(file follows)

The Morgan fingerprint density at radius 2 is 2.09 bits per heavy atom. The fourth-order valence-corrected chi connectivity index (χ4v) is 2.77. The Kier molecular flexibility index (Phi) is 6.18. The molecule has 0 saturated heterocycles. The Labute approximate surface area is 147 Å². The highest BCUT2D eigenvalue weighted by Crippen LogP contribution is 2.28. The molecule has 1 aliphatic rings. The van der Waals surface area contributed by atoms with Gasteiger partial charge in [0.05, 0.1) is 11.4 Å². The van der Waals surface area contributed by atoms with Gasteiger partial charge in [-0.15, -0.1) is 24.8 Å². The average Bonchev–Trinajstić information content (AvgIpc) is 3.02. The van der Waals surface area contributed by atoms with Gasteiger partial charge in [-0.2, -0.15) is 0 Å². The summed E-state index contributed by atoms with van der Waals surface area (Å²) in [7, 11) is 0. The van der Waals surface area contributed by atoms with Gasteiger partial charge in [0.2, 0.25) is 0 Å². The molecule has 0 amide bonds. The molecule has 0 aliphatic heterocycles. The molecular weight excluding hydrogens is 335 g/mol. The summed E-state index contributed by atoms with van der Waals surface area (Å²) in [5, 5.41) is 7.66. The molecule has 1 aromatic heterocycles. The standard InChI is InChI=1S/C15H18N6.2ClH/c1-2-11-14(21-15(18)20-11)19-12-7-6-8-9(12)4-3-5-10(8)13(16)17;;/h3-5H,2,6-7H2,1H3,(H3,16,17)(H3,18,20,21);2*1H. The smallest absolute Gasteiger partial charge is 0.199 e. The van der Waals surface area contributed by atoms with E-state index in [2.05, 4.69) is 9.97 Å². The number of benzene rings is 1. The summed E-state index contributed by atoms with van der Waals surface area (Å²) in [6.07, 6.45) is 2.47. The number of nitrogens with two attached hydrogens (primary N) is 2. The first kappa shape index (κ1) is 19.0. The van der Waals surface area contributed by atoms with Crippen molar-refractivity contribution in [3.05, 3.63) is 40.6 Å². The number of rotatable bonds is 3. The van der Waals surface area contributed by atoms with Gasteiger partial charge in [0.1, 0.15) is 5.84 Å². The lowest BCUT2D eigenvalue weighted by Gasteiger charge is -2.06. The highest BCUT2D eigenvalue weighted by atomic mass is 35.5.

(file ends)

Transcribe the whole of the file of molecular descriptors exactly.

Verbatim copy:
The Morgan fingerprint density at radius 2 is 2.09 bits per heavy atom. The fourth-order valence-corrected chi connectivity index (χ4v) is 2.77. The Kier molecular flexibility index (Phi) is 6.18. The molecule has 0 saturated heterocycles. The Labute approximate surface area is 147 Å². The highest BCUT2D eigenvalue weighted by Crippen LogP contribution is 2.28. The molecule has 1 aliphatic rings. The van der Waals surface area contributed by atoms with Gasteiger partial charge in [0.05, 0.1) is 11.4 Å². The van der Waals surface area contributed by atoms with Gasteiger partial charge in [-0.15, -0.1) is 24.8 Å². The average Bonchev–Trinajstić information content (AvgIpc) is 3.02. The van der Waals surface area contributed by atoms with Gasteiger partial charge in [-0.2, -0.15) is 0 Å². The summed E-state index contributed by atoms with van der Waals surface area (Å²) in [7, 11) is 0. The van der Waals surface area contributed by atoms with Gasteiger partial charge in [0.2, 0.25) is 0 Å². The molecule has 0 amide bonds. The molecule has 0 aliphatic heterocycles. The molecular weight excluding hydrogens is 335 g/mol. The summed E-state index contributed by atoms with van der Waals surface area (Å²) in [5, 5.41) is 7.66. The molecule has 1 aromatic heterocycles. The standard InChI is InChI=1S/C15H18N6.2ClH/c1-2-11-14(21-15(18)20-11)19-12-7-6-8-9(12)4-3-5-10(8)13(16)17;;/h3-5H,2,6-7H2,1H3,(H3,16,17)(H3,18,20,21);2*1H. The smallest absolute Gasteiger partial charge is 0.199 e. The van der Waals surface area contributed by atoms with E-state index in [2.05, 4.69) is 9.97 Å². The number of benzene rings is 1. The summed E-state index contributed by atoms with van der Waals surface area (Å²) in [6.07, 6.45) is 2.47. The number of nitrogens with two attached hydrogens (primary N) is 2. The first kappa shape index (κ1) is 19.0. The van der Waals surface area contributed by atoms with Crippen molar-refractivity contribution in [3.05, 3.63) is 40.6 Å². The number of rotatable bonds is 3. The van der Waals surface area contributed by atoms with Gasteiger partial charge in [0.1, 0.15) is 5.84 Å². The lowest BCUT2D eigenvalue weighted by Gasteiger charge is -2.06. The highest BCUT2D eigenvalue weighted by atomic mass is 35.5.